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Railyard Apothecary

By / Photography By Brent Harrewyn | August 14, 2018
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With their bottles upon bottles of herbs and tinctures, the team at Railyard Apothecary work with herbs to help foster health.

Finding the Railyard Apothecary is not intuitive. It requires a little exploration of an area of Burlington that has remained relatively undeveloped, replete with a mix of rail cars splattered with graffiti and small stone bumpy terrain. But if one traverses the lot just off the beginning of Battery Street to its end, one discovers a small sign emblazoned with the apothecary’s logo. The door opens to cozy couches, soothing music and high ceilings that allow just the right amount of light to stream through. The counter at the front of the space beckons with sweet treats, a free tea offering, and of course, bottles upon bottles of herbs and tinctures—ready for dosing.

Railyard Apothecary is a nonprofit that is unique not only for its existence in a modern world but also for its proximity to the Burlington Herb Clinic right next door. Although the entities are separate businesses, the two have a synergistic relationship that works well for both the core staff of Railyard as well as the individuals who come to the apothecary seeking guidance. The four core staff members who oversee the apothecary are all graduates of the Vermont Center for Integrative Herbalism (VCIH) and serve as clinical herbalists at the clinic in addition to their responsibilities at the apothecary. Decisions at the apothecary are made by consensus and each individual has their own area of focus. Mica McDonald oversees stocking herbs, Susan Staley takes care of the retail component, Emma Merritt focuses on education coordination, and Nick Cavanaugh manages the finances. “We want to be a hub for the herbal community ... for practitioners and for those who are very familiar with or new to herbs,” McDonald explains.

Herb Sourcing

While all of the herbs at the apothecary are organic and/or sustainable, about 50% are currently local with an eye toward expanding that number in the coming year. McDonald’s sister, Kenzie McDonald, runs Wild Faith Herb Farm in South Burlington and provides the apothecary with many offerings. Other Vermont partners include Zack Woods Herb Farm, Foster Farm Botanicals, Hallow Herb Farm and Flack Family Farm. Spoonful Herbals also gleans locally and contributes to the apothecary’s stock.

Staley notes that while there has been an increase in the number of people working with herbal plants, that also raises the question of where they are coming from. Are they organic? What about fair wages and working conditions? There is also the issue of herb depletion and making sure the apothecary is keeping note of what herbs they may need to stop sourcing or find substitutions, such as goldenseal and slippery elm.

However, as the climate continues to change, McDonald sees more farmers diversifying their offerings to include herbs. In this way, both the farmer and the apothecary can help foster the health of the natural environment. As members of United Plant Savers, a nonprofit committed to promoting the preservation of native North American medicinal plants, the sustainability of herbal medicine is of key importance to the apothecary.

One of Railyard Apothecary's in Burlington, Vermont employees reaching for one of their many jarred herbs.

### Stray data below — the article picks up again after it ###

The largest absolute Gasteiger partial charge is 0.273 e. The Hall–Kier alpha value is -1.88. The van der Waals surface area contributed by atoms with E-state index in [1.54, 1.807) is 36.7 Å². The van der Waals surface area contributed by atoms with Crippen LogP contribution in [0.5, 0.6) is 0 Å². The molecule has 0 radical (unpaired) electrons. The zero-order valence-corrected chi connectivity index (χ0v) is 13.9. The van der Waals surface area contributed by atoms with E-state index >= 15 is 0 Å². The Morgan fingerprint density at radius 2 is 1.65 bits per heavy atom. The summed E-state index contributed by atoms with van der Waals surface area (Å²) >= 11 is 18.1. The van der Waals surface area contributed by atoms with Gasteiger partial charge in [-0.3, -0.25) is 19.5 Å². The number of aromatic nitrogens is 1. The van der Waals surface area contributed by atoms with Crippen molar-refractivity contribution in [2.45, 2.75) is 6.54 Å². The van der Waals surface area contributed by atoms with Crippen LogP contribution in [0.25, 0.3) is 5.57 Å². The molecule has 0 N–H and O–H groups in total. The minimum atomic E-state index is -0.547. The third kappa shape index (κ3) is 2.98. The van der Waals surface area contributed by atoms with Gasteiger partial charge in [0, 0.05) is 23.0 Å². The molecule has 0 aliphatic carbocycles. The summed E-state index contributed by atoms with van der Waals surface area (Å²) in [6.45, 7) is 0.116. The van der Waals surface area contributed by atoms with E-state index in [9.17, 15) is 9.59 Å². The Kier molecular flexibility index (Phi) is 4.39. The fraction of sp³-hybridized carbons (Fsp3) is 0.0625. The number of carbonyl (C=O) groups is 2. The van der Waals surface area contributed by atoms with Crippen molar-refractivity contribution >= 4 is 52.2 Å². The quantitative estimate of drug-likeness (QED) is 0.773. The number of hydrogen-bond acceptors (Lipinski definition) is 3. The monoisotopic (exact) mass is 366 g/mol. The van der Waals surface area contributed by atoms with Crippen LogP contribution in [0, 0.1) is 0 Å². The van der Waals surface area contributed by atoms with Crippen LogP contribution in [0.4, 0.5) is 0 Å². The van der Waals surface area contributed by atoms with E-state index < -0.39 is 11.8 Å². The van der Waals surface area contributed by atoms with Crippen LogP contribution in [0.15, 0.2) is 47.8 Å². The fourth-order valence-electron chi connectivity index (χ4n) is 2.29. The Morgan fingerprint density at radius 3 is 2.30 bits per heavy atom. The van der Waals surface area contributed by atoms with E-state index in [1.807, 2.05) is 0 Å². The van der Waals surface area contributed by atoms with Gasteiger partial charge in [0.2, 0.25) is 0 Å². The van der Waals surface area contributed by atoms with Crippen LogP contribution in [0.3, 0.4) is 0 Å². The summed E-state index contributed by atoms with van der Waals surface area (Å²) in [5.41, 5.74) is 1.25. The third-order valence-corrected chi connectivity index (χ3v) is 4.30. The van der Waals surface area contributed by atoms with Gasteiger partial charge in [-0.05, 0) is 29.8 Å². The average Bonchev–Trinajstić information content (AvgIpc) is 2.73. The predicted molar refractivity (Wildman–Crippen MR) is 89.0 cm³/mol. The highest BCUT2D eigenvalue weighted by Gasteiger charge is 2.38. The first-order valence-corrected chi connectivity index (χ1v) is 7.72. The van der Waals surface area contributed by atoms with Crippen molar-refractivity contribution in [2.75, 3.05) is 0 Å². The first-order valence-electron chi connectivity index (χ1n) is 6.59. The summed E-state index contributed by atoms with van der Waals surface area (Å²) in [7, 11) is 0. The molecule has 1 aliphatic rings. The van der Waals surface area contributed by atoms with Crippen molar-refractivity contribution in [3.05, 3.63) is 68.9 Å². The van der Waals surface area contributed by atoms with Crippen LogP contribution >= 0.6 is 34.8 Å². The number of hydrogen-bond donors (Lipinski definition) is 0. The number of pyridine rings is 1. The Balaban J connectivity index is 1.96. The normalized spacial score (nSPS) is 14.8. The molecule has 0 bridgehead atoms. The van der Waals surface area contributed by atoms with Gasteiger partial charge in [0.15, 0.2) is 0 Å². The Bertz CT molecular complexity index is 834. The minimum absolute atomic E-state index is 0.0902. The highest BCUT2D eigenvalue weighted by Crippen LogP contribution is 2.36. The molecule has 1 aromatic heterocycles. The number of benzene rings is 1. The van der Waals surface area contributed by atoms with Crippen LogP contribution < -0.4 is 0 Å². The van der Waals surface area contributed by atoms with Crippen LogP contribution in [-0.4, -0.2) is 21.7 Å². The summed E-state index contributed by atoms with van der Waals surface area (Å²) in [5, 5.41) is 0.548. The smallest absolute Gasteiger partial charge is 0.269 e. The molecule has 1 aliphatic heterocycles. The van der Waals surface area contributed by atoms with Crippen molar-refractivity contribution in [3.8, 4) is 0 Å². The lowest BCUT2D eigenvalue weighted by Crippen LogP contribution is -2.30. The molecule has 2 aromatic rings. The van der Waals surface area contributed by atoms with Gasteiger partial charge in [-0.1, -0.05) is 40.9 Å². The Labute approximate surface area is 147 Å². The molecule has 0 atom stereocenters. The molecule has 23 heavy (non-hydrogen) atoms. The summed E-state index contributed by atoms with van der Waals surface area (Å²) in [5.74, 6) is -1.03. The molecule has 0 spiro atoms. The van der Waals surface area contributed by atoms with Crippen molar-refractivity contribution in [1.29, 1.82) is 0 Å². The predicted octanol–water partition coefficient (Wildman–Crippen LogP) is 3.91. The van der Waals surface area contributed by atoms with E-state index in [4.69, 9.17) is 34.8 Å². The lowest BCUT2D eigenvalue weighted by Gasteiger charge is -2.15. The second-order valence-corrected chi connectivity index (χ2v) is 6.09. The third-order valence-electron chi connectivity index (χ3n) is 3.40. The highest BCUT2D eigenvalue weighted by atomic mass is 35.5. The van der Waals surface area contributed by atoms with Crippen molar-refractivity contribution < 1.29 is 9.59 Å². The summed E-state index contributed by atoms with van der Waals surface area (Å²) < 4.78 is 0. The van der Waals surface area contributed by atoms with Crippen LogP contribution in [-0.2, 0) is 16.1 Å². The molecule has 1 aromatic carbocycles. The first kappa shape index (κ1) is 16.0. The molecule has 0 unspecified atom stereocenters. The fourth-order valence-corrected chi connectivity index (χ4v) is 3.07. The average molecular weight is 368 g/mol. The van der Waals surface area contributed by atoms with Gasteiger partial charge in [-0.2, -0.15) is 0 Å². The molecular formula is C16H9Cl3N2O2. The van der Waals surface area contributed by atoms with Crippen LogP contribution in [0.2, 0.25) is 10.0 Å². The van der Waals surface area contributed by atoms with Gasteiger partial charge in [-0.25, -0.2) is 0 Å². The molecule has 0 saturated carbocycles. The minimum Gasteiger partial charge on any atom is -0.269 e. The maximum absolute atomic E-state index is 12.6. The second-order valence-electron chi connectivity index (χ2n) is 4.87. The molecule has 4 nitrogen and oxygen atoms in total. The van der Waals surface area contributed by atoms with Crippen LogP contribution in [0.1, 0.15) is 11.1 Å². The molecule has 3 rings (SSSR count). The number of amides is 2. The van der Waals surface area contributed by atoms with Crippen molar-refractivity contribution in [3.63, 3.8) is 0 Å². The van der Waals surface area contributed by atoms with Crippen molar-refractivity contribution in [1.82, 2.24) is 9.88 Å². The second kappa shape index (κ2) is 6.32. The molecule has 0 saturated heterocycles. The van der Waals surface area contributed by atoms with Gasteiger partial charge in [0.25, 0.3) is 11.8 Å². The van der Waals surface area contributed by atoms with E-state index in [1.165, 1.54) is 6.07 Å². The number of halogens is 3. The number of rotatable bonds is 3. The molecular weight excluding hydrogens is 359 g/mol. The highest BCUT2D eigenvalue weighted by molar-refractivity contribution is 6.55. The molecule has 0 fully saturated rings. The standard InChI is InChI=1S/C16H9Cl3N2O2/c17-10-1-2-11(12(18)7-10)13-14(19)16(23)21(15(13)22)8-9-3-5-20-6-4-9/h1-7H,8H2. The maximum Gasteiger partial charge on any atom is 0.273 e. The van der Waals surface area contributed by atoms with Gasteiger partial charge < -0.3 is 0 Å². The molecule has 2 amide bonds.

One of Railyard Apothecary's in Burlington, Vermont employees processing herbs for their stock.
The trained herbalist team at Railyard Apothecary in Burlington, Vermont.


There’s no denying that CBD, in oil, capsule form or even in truffles has become ubiquitous in the Burlington market, and Railyard offers several value-added products to satisfy this niche. Currently, they carry AroMed products, including aromatic roll-ons, lotions and a Vermont hemp grown CO2 extract. CBD chocolate truffles from Satori Foods are also on offer.

“We really value CBD and cannabis but do not claim to be experts,” says Staley. “More importantly, however, is that we want people to know that the healing benefits of CBD will be increased when used in conjunction with other medicinal plants. Essentially, we resist the narrative that CBD is a ‘cure all,’ but we know it can be extremely helpful. We see the rise of CBD as important and appreciate the visibility cannabis is bringing to the value of medicinal plants. A ‘gateway’ herb into the interest in other herbs, if you will.”

Feeling intimidated by the world of herbs? The apothecary isn’t simply a spot to purchase herbs but is also an incredible resource for education via classes and events. Pop in for an herb walk along the waterfront, learn about reiki and reflexology with guest practitioners, or come by for a film, tea and herbal popcorn night where earth-based issues are at the forefront of conversation. A regular storytelling series, monthly kava nights and, in August, yoga classes on-site are all part of the apothecary’s commitment to fostering health and celebrating herbal traditions.

Ultimately, in McDonald’s view, the apothecary is playing an important role in “re-wilding the urban landscape,” healing the impacts of industrialization and serving as a concrete testament to the fact that “nature continues to thrive everywhere, even in the railyard.”

Railyard Apothecary | @railyard.apothecary
Burlington Herb Clinic
Vermont Center for Integrative Herbalism
Wild Faith Herb Farm | @wildfaithherbfarm
Zack Woods Herb Farm | @zackwoodsherbfarm
Foster Farm Botanicals | @fosterfarmbotanicals
Hallow Herb Farm
Flack Family Farm | @flackfamilyfarm
Spoonful Herbals | @spoonfulherbals
United Plant Savers | @unitedplantsavers
Satori Foods | @satorifoodslove

Article from Edible Green Mountains at
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